Blockchain Bites: Australian Govt funded Blockchain Pilots announced, Unnamed employee sprung stealing from liquidated exchange Cryptopia, Sotheby’s continues to break records with crypto assets
Michael Bacina, Alexa Bowditch, Barbara Vrettos and Jade McGlynn of the Piper Alderman Blockchain Group bring you the latest legal, regulatory and project updates in Blockchain and Digital Law.
Australian Govt funded Blockchain Pilots announced
Earlier this year the Australian government announced two grants of up to $3 million for blockchain pilots which could showcase the potential for blockchain to alleviate regulatory compliance burdens for businesses.
These grants were specifically targeted at increasing the efficiency, productivity and competitiveness of Australia’s Critical Minerals and Food and Beverages sectors. Last week Hon Christian Porter MP announced the winners collectively receiving over $5.6 million in grant funding.
The winners are:
- Everledger (QLD) who has received $3 million in funding to investigate a robust process to digitally certify minerals throughout the process of extraction and mining. By being able to identify certain minerals the pilot intends to assist companies to discern which compliance obligations apply and also increase demand for Australian Products. Everledger currently provides a similar provenance and verification service for several other areas including apparel, art, batteries, diamonds etc.
- Convergence.tech (VIC) who has received $2.6 million to harness blockchain technology in order to automate administrative processes connected with the current excise system (a commodity based tax) with a specific focus on the Australian Spirits Sector. This endeavour supplements ConvergenceTech’s expertise as a consultancy in a range of areas including identity and credentials and traceability in agriculture, the environment and supply chains.
Minister Porter said:
These two successful projects will also highlight opportunities to improve the technical and regulatory environment for blockchain in Australia, bolster blockchain literacy and support collaboration between Australian governments, the private sector and blockchain companies.
These pilots demonstrate a welcome investment from the government into blockchain based initiatives that are not based in financial services which currently dominate the crypto and Australian landscape and should serve as powerful examples of regulatory automation once completed.
Further regulatory insights gained through the pilot programs should supplement the upcoming Senate Select Committee on Australia as a Technology and Financial Centre report which will focus on enhancing the regulatory framework around digital assets.
Congratulations to the winners! We look forward to seeing what they build.
Unnamed employee sprung stealing from liquidated exchange Cryptopia
An unnamed Christchurch man has recently pleaded guilty to stealing over NZ$250,000 worth of digital currency from digital currency exchange Cryptopia. In its prime, Cryptopia sported over 80 staff, offering its services to over 1.4 million customers globally but following a hack in January 2019 – which saw more than NZ$25 million worth of digital currency stolen, representing roughly 15% of customers holdings – the exchange was placed into liquidation.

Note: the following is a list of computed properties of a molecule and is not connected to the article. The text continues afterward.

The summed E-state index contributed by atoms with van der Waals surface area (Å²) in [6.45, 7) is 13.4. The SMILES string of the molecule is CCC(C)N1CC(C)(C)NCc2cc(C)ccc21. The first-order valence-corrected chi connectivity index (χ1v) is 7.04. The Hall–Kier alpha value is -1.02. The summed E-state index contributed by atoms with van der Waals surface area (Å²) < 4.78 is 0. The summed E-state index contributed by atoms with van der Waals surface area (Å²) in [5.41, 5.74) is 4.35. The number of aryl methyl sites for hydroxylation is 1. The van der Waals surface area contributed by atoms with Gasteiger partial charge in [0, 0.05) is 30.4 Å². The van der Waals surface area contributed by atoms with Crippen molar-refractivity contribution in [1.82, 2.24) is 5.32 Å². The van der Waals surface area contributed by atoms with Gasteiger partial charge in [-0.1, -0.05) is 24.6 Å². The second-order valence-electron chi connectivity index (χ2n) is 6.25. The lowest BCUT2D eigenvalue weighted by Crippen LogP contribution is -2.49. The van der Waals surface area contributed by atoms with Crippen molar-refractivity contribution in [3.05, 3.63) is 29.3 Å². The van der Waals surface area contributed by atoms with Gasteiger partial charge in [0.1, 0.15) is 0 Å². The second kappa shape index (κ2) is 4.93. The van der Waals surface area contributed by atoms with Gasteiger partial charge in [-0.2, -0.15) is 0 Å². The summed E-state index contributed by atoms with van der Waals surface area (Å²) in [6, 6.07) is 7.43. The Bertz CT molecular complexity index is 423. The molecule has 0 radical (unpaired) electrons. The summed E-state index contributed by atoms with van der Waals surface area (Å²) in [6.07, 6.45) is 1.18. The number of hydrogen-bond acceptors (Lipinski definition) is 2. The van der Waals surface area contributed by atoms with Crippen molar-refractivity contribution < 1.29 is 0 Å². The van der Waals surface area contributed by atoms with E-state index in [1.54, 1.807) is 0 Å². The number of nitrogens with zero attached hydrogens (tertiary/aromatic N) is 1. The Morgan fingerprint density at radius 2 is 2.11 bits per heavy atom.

Sometime during his employment, the employee made unauthorised copies of several private keys which were linked to Cryptopia wallets. The private keys for wallets are used to sign transactions and, if copied, can be used to transact on those wallets. He later used those copied keys to siphon funds into his own wallet – from his home computer. At the time of the theft, the man stole around NZ$235,000 in bitcoin and NZ$10,000 in other digital currencies.
However, when a customer alerted the liquidator that an accidental deposited of bitcoin had been made into an old Cryptopian wallet, liquidator Grant Thorton started reviewing those old wallets and discovered that 13 bitcoin had been taken. Using the open nature of blockchain tracing, Grant Thornton was able to identify that 2 of the bitcoin had been moved though mixing services, which aim to obscure the source of the funds.
Within a week, the former employee contacted Grant Thorton and confessed to his crimes, confirmed he had returned 7 bitcoin and attempted to broker an agreement to return the remaining 6 bitcoin if he would not be pursued. He then sensibly returned those bitcoin and was prosecuted.
While an unusual crime, this once again shows the power of traceability on the bitcoin network. Funds moving through overseas banks or other payment platforms or even cash would become untraceable but in the blockchain environment the liquidator could easily see there was something suspicious occurring.
This case has some important takeaways:
- Liquidators need to examine all aspects of digital wallets in businesses they are appointed over;
- Private keys need to be the subject of special security and;
- The traceability of bitcoin and public blockchains make it a terrible place to steal or launder funds
Sotheby’s continuing to break records with crypto assets
Sotheby’s has set another digital asset record in its sale of a pear-shaped D Flawless Diamond, “The Key 10138” which was paid for with crypto currency.
This comes mere months after Sotheby’s first accepted digital currency as a form of payment in its first NFT Auction in April.
Sotheby’s new record is for the most expensive piece of jewellery ever sold priced in cryptocurrency, for the sale of the 101.38-carat diamond for USD$12.3 million, paid in Bitcoin or Ether.
With El Salvador recently passing legislation to make Bitcoin legal tender and Visa reporting that more than $1 billion was spent on crypto-linked Visa cards in the first half of 2021, payments large and small in cryptocurrencies such as Bitcoin and Ether will continue to become more mainstream.